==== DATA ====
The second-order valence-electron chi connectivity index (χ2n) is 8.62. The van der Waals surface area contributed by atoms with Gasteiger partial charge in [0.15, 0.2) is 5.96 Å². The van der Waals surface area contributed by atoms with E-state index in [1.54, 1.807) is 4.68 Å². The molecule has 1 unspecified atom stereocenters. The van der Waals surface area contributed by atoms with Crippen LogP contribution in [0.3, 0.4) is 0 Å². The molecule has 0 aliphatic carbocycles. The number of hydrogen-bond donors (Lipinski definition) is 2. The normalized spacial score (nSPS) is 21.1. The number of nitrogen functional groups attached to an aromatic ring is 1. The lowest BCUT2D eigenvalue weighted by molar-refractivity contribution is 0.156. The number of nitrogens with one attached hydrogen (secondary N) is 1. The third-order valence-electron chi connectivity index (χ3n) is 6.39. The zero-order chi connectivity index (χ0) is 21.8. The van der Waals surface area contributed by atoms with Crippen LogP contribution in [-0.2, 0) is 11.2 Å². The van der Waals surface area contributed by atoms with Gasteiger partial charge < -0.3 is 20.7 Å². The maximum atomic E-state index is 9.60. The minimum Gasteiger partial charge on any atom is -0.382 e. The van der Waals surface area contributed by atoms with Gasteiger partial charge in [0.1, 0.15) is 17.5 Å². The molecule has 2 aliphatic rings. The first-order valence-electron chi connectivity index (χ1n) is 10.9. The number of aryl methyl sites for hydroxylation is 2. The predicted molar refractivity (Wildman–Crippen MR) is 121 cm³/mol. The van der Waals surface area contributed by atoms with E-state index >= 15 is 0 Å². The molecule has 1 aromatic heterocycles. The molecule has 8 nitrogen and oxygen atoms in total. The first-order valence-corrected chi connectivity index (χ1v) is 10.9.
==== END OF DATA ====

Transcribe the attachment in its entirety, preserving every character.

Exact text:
The second-order valence-electron chi connectivity index (χ2n) is 8.62. The van der Waals surface area contributed by atoms with Gasteiger partial charge in [0.15, 0.2) is 5.96 Å². The van der Waals surface area contributed by atoms with E-state index in [1.54, 1.807) is 4.68 Å². The molecule has 1 unspecified atom stereocenters. The van der Waals surface area contributed by atoms with Crippen LogP contribution in [0.3, 0.4) is 0 Å². The molecule has 0 aliphatic carbocycles. The number of hydrogen-bond donors (Lipinski definition) is 2. The normalized spacial score (nSPS) is 21.1. The number of nitrogen functional groups attached to an aromatic ring is 1. The lowest BCUT2D eigenvalue weighted by molar-refractivity contribution is 0.156. The number of nitrogens with one attached hydrogen (secondary N) is 1. The third-order valence-electron chi connectivity index (χ3n) is 6.39. The zero-order chi connectivity index (χ0) is 21.8. The van der Waals surface area contributed by atoms with Crippen LogP contribution in [-0.2, 0) is 11.2 Å². The van der Waals surface area contributed by atoms with Gasteiger partial charge < -0.3 is 20.7 Å². The maximum atomic E-state index is 9.60. The minimum Gasteiger partial charge on any atom is -0.382 e. The van der Waals surface area contributed by atoms with Gasteiger partial charge in [0.1, 0.15) is 17.5 Å². The molecule has 2 aliphatic rings. The first-order valence-electron chi connectivity index (χ1n) is 10.9. The number of aryl methyl sites for hydroxylation is 2. The predicted molar refractivity (Wildman–Crippen MR) is 121 cm³/mol. The van der Waals surface area contributed by atoms with E-state index >= 15 is 0 Å². The molecule has 1 aromatic heterocycles. The molecule has 8 nitrogen and oxygen atoms in total. The first-order valence-corrected chi connectivity index (χ1v) is 10.9.